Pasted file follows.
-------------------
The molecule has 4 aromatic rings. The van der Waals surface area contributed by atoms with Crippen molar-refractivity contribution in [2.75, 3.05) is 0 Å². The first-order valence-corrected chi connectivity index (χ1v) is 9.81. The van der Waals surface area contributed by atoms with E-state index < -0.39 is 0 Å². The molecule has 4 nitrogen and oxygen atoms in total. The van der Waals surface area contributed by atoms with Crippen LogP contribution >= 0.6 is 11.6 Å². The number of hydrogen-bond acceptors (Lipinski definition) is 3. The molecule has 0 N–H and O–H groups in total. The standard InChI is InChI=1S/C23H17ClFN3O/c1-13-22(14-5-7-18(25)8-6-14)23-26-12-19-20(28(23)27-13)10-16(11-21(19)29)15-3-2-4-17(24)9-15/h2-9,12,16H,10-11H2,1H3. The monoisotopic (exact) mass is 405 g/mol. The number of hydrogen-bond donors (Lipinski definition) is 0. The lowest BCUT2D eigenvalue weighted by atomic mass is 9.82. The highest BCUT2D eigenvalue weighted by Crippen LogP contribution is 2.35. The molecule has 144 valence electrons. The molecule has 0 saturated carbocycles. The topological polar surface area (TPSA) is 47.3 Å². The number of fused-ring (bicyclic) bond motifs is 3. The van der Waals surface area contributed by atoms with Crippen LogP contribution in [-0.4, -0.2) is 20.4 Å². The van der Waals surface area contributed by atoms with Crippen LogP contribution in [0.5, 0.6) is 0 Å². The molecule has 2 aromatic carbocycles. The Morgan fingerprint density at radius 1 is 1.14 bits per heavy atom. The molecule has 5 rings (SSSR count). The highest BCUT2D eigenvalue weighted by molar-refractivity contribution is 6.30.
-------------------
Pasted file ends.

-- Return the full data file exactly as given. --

The molecule has 4 aromatic rings. The van der Waals surface area contributed by atoms with Crippen molar-refractivity contribution in [2.75, 3.05) is 0 Å². The first-order valence-corrected chi connectivity index (χ1v) is 9.81. The van der Waals surface area contributed by atoms with E-state index < -0.39 is 0 Å². The molecule has 4 nitrogen and oxygen atoms in total. The van der Waals surface area contributed by atoms with Crippen LogP contribution >= 0.6 is 11.6 Å². The number of hydrogen-bond acceptors (Lipinski definition) is 3. The molecule has 0 N–H and O–H groups in total. The standard InChI is InChI=1S/C23H17ClFN3O/c1-13-22(14-5-7-18(25)8-6-14)23-26-12-19-20(28(23)27-13)10-16(11-21(19)29)15-3-2-4-17(24)9-15/h2-9,12,16H,10-11H2,1H3. The monoisotopic (exact) mass is 405 g/mol. The number of hydrogen-bond donors (Lipinski definition) is 0. The lowest BCUT2D eigenvalue weighted by atomic mass is 9.82. The highest BCUT2D eigenvalue weighted by Crippen LogP contribution is 2.35. The molecule has 144 valence electrons. The molecule has 0 saturated carbocycles. The topological polar surface area (TPSA) is 47.3 Å². The number of fused-ring (bicyclic) bond motifs is 3. The van der Waals surface area contributed by atoms with Crippen LogP contribution in [-0.4, -0.2) is 20.4 Å². The van der Waals surface area contributed by atoms with Crippen LogP contribution in [0.5, 0.6) is 0 Å². The molecule has 2 aromatic carbocycles. The Morgan fingerprint density at radius 1 is 1.14 bits per heavy atom. The molecule has 5 rings (SSSR count). The highest BCUT2D eigenvalue weighted by molar-refractivity contribution is 6.30.